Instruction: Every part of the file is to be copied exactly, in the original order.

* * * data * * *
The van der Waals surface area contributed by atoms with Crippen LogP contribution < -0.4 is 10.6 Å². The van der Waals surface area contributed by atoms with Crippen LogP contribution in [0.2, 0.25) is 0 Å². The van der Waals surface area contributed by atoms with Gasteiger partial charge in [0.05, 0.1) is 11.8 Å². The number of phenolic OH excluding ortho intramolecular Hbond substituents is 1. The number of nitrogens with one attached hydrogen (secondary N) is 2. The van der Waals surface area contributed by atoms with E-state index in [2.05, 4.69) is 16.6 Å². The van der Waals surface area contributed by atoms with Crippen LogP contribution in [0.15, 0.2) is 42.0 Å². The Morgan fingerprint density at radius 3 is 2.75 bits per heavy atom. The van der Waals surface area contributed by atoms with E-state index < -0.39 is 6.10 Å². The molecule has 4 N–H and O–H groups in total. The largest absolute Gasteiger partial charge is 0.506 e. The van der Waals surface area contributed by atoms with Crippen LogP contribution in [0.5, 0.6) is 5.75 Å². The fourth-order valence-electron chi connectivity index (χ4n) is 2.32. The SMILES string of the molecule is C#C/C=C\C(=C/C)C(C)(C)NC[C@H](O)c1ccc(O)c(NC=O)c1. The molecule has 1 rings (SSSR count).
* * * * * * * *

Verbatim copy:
The van der Waals surface area contributed by atoms with Crippen LogP contribution < -0.4 is 10.6 Å². The van der Waals surface area contributed by atoms with Crippen LogP contribution in [0.2, 0.25) is 0 Å². The van der Waals surface area contributed by atoms with Gasteiger partial charge in [0.05, 0.1) is 11.8 Å². The number of phenolic OH excluding ortho intramolecular Hbond substituents is 1. The number of nitrogens with one attached hydrogen (secondary N) is 2. The van der Waals surface area contributed by atoms with E-state index in [2.05, 4.69) is 16.6 Å². The van der Waals surface area contributed by atoms with Crippen LogP contribution in [0.15, 0.2) is 42.0 Å². The Morgan fingerprint density at radius 3 is 2.75 bits per heavy atom. The van der Waals surface area contributed by atoms with E-state index < -0.39 is 6.10 Å². The molecule has 4 N–H and O–H groups in total. The largest absolute Gasteiger partial charge is 0.506 e. The van der Waals surface area contributed by atoms with Crippen LogP contribution in [0.5, 0.6) is 5.75 Å². The fourth-order valence-electron chi connectivity index (χ4n) is 2.32. The SMILES string of the molecule is C#C/C=C\C(=C/C)C(C)(C)NC[C@H](O)c1ccc(O)c(NC=O)c1. The molecule has 1 rings (SSSR count).